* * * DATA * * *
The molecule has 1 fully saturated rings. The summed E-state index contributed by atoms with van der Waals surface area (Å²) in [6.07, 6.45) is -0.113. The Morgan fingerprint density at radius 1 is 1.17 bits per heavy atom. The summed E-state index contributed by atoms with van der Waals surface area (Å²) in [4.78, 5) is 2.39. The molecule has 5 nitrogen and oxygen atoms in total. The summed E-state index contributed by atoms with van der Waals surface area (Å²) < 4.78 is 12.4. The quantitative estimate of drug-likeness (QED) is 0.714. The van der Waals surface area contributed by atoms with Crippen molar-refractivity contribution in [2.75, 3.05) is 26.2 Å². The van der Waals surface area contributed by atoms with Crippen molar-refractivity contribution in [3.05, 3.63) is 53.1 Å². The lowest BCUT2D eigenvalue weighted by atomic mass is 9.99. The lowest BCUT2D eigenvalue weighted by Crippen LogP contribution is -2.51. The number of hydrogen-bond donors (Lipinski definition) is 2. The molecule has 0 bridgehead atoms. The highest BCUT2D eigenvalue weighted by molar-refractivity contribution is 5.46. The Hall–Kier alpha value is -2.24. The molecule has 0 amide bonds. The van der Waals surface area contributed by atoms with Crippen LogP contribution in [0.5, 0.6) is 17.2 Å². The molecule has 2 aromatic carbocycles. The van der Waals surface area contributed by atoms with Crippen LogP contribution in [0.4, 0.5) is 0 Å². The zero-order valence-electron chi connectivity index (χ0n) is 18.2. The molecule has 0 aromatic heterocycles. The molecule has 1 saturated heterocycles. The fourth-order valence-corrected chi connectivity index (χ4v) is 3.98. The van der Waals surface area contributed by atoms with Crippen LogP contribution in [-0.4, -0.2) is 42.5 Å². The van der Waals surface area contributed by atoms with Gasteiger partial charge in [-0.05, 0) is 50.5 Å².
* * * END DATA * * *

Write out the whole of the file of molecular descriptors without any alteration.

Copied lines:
The molecule has 1 fully saturated rings. The summed E-state index contributed by atoms with van der Waals surface area (Å²) in [6.07, 6.45) is -0.113. The Morgan fingerprint density at radius 1 is 1.17 bits per heavy atom. The summed E-state index contributed by atoms with van der Waals surface area (Å²) in [4.78, 5) is 2.39. The molecule has 5 nitrogen and oxygen atoms in total. The summed E-state index contributed by atoms with van der Waals surface area (Å²) < 4.78 is 12.4. The quantitative estimate of drug-likeness (QED) is 0.714. The van der Waals surface area contributed by atoms with Crippen molar-refractivity contribution in [2.75, 3.05) is 26.2 Å². The van der Waals surface area contributed by atoms with Crippen molar-refractivity contribution in [3.05, 3.63) is 53.1 Å². The lowest BCUT2D eigenvalue weighted by atomic mass is 9.99. The lowest BCUT2D eigenvalue weighted by Crippen LogP contribution is -2.51. The number of hydrogen-bond donors (Lipinski definition) is 2. The molecule has 0 bridgehead atoms. The highest BCUT2D eigenvalue weighted by molar-refractivity contribution is 5.46. The Hall–Kier alpha value is -2.24. The molecule has 0 amide bonds. The van der Waals surface area contributed by atoms with Crippen LogP contribution in [0.5, 0.6) is 17.2 Å². The molecule has 2 aromatic carbocycles. The van der Waals surface area contributed by atoms with Crippen LogP contribution in [0.4, 0.5) is 0 Å². The zero-order valence-electron chi connectivity index (χ0n) is 18.2. The molecule has 0 aromatic heterocycles. The molecule has 1 saturated heterocycles. The fourth-order valence-corrected chi connectivity index (χ4v) is 3.98. The van der Waals surface area contributed by atoms with Crippen LogP contribution in [-0.4, -0.2) is 42.5 Å². The van der Waals surface area contributed by atoms with Gasteiger partial charge in [-0.05, 0) is 50.5 Å².